As we head out of summer into the cooler weather of autumn, we get into the best time of year for planting trees and shrubs. Putting them in the ground this time of year will give them plenty of time to get their roots established before winter sets in.
The spring weather can be very unpredictable with a late frost or early summer heat that can cause the plants to have problems.
The cool temperatures of fall also means you water less often than you will in spring or summer.
The Basics To Planting Trees and Shrubs
Whether you are going to plant shade trees, fruit trees or shrubs, one of the most important parts of planting is in the digging of the hole. When it comes to trees and shrubs, the size of the planting hole should be roughly two times the diameter of the container the plant came in. This only applies to the diameter and not the depth.
You will want to dig the hole about 4 to 6″ deeper than the root ball. This loosens the soil underneath so that roots have plenty of room to expand. This is a great time to mix in a few shovel fulls of compost to help those roots power up.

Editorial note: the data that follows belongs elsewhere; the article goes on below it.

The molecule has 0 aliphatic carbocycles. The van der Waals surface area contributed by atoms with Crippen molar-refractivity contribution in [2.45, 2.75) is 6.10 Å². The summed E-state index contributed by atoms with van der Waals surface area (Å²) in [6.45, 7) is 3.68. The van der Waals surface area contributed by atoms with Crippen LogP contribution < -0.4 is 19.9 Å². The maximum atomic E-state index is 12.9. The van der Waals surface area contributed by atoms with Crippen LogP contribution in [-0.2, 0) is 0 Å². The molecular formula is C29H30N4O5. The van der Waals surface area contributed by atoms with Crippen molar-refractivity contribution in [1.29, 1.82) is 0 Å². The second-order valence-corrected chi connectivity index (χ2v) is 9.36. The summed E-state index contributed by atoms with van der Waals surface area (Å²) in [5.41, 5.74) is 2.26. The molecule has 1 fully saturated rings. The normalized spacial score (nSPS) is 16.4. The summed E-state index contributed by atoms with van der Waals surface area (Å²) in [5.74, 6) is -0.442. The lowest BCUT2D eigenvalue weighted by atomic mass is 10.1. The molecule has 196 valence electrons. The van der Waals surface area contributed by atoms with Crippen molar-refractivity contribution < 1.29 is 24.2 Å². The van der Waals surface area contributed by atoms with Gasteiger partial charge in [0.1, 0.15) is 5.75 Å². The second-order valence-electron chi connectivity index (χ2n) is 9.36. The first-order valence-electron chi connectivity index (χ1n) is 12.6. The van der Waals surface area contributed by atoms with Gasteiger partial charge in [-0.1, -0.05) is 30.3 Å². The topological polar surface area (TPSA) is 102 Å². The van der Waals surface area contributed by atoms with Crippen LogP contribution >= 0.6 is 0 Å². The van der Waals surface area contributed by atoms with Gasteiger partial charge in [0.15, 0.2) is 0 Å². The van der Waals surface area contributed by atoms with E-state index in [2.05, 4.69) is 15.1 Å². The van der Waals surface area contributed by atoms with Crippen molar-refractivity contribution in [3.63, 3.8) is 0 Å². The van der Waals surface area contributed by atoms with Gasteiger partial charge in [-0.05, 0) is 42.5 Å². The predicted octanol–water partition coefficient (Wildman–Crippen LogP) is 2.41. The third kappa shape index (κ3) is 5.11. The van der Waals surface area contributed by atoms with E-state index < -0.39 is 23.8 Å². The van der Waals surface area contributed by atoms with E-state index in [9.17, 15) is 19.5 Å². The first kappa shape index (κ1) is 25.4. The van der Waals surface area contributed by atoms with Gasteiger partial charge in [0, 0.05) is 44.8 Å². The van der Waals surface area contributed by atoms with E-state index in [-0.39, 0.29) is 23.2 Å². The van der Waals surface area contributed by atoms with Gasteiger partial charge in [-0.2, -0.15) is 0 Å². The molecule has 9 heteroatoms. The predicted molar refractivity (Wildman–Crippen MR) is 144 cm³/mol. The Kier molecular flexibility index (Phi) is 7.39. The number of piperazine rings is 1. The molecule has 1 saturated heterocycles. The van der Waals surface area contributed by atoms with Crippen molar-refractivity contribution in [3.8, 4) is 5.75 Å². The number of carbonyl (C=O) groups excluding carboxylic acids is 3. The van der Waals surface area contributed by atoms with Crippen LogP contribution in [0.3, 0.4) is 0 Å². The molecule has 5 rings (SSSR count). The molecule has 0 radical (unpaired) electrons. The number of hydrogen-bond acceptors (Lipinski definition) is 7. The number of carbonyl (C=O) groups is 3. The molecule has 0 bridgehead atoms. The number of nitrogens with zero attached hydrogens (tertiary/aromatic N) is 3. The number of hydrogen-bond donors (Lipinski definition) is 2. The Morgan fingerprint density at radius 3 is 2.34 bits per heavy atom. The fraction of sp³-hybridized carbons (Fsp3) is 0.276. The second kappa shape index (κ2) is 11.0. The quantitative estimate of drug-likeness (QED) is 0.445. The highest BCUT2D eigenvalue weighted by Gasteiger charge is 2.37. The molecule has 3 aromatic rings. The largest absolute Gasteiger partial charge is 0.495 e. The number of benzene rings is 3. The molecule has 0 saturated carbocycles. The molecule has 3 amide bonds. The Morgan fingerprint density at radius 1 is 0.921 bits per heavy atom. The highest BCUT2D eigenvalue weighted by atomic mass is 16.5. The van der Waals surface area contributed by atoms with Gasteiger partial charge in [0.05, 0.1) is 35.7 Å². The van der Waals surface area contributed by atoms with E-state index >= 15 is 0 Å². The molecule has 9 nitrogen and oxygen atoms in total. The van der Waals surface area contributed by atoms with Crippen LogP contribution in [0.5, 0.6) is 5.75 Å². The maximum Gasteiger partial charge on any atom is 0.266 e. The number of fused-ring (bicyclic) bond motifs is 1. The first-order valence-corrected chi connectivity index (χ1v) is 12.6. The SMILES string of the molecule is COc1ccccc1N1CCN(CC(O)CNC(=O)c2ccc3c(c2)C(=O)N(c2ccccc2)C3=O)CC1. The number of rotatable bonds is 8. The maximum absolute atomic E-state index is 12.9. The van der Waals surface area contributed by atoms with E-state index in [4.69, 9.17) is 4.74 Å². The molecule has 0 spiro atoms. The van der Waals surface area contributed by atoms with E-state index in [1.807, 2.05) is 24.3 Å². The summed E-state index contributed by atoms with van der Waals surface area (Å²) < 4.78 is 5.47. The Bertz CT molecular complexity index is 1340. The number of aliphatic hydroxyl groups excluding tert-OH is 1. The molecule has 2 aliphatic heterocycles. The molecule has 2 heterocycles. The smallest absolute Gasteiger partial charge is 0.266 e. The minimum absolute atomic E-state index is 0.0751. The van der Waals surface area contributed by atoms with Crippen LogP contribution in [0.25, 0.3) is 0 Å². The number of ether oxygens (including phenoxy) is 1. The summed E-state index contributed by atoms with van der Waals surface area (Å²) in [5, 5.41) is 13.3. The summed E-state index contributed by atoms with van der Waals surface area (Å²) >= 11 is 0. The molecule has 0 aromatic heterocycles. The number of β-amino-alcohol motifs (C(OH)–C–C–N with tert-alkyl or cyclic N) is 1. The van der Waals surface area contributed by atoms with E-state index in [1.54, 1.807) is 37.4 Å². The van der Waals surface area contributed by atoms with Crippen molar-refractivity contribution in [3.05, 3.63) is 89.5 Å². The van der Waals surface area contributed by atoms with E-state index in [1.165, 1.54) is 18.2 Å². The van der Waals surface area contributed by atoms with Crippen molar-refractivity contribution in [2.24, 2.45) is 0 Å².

As you plant, be sure to keep the crown (the main base) of the tree or shrub slightly above the soil line. This keeps the base from sitting in water during periods of too much rain. When it comes to watering, be sure to water every few days until the plant has become dormant for winter. If you are having a warmer and dryer winter than usual, be sure to still water every few weeks.
A Critical Step in Planting
Finally, the one critical step that many leave out is mulching the trees and shrubs once planted. A heavy 3 to 4″ coating of shredded bark mulch or even straw is critical to a new plant’s long-term health. Not only does it keep the moisture in, it helps the soil temperature stay regulated. It also keeps out competing weeds around the base of the tree or shrub and provides much need protection for the plant through winter.
Thanks to Old World Garden for these great tips.